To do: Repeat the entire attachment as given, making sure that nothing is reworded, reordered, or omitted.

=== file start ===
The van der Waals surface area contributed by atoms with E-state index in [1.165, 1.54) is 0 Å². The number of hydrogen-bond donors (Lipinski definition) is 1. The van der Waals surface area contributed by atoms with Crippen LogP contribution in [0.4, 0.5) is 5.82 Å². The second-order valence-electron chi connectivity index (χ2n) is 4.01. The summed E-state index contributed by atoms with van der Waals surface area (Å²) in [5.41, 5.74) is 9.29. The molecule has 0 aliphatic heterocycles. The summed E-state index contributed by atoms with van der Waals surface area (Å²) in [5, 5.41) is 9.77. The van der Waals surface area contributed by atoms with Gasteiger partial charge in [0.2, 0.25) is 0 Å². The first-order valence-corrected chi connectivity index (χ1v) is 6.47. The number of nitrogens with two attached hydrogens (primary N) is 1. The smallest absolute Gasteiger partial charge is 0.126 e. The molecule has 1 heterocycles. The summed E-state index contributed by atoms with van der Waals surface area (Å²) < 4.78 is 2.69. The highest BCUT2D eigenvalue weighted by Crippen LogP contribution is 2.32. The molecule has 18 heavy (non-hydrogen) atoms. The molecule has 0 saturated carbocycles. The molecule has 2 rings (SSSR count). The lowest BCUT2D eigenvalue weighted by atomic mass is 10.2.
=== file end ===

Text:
The van der Waals surface area contributed by atoms with E-state index in [1.165, 1.54) is 0 Å². The number of hydrogen-bond donors (Lipinski definition) is 1. The van der Waals surface area contributed by atoms with Crippen LogP contribution in [0.4, 0.5) is 5.82 Å². The second-order valence-electron chi connectivity index (χ2n) is 4.01. The summed E-state index contributed by atoms with van der Waals surface area (Å²) in [5.41, 5.74) is 9.29. The molecule has 0 aliphatic heterocycles. The summed E-state index contributed by atoms with van der Waals surface area (Å²) in [5, 5.41) is 9.77. The van der Waals surface area contributed by atoms with Gasteiger partial charge in [0.2, 0.25) is 0 Å². The first-order valence-corrected chi connectivity index (χ1v) is 6.47. The number of nitrogens with two attached hydrogens (primary N) is 1. The smallest absolute Gasteiger partial charge is 0.126 e. The molecule has 1 heterocycles. The summed E-state index contributed by atoms with van der Waals surface area (Å²) < 4.78 is 2.69. The highest BCUT2D eigenvalue weighted by Crippen LogP contribution is 2.32. The molecule has 18 heavy (non-hydrogen) atoms. The molecule has 0 saturated carbocycles. The molecule has 2 rings (SSSR count). The lowest BCUT2D eigenvalue weighted by atomic mass is 10.2.